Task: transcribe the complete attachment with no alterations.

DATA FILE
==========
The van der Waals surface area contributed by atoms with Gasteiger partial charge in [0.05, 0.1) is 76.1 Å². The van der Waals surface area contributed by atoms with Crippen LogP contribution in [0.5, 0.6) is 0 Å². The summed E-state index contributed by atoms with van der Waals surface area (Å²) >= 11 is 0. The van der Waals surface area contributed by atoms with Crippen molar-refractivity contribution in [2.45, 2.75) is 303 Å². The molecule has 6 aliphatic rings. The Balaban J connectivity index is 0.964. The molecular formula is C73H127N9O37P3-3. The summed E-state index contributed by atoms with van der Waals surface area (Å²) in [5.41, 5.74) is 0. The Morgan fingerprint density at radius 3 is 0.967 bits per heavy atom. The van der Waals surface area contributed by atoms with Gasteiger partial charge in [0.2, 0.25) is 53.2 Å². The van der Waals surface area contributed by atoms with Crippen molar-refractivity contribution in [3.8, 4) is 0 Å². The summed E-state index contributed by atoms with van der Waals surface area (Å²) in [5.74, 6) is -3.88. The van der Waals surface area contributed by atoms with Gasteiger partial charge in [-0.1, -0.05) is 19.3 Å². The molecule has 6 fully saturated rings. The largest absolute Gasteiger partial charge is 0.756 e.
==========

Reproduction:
The van der Waals surface area contributed by atoms with Gasteiger partial charge in [0.05, 0.1) is 76.1 Å². The van der Waals surface area contributed by atoms with Crippen LogP contribution in [0.5, 0.6) is 0 Å². The summed E-state index contributed by atoms with van der Waals surface area (Å²) >= 11 is 0. The van der Waals surface area contributed by atoms with Crippen molar-refractivity contribution in [2.45, 2.75) is 303 Å². The molecule has 6 aliphatic rings. The Balaban J connectivity index is 0.964. The molecular formula is C73H127N9O37P3-3. The summed E-state index contributed by atoms with van der Waals surface area (Å²) in [5.41, 5.74) is 0. The Morgan fingerprint density at radius 3 is 0.967 bits per heavy atom. The van der Waals surface area contributed by atoms with Gasteiger partial charge in [0.2, 0.25) is 53.2 Å². The van der Waals surface area contributed by atoms with Crippen molar-refractivity contribution in [3.8, 4) is 0 Å². The summed E-state index contributed by atoms with van der Waals surface area (Å²) in [5.74, 6) is -3.88. The van der Waals surface area contributed by atoms with Gasteiger partial charge in [-0.1, -0.05) is 19.3 Å². The molecule has 6 fully saturated rings. The largest absolute Gasteiger partial charge is 0.756 e.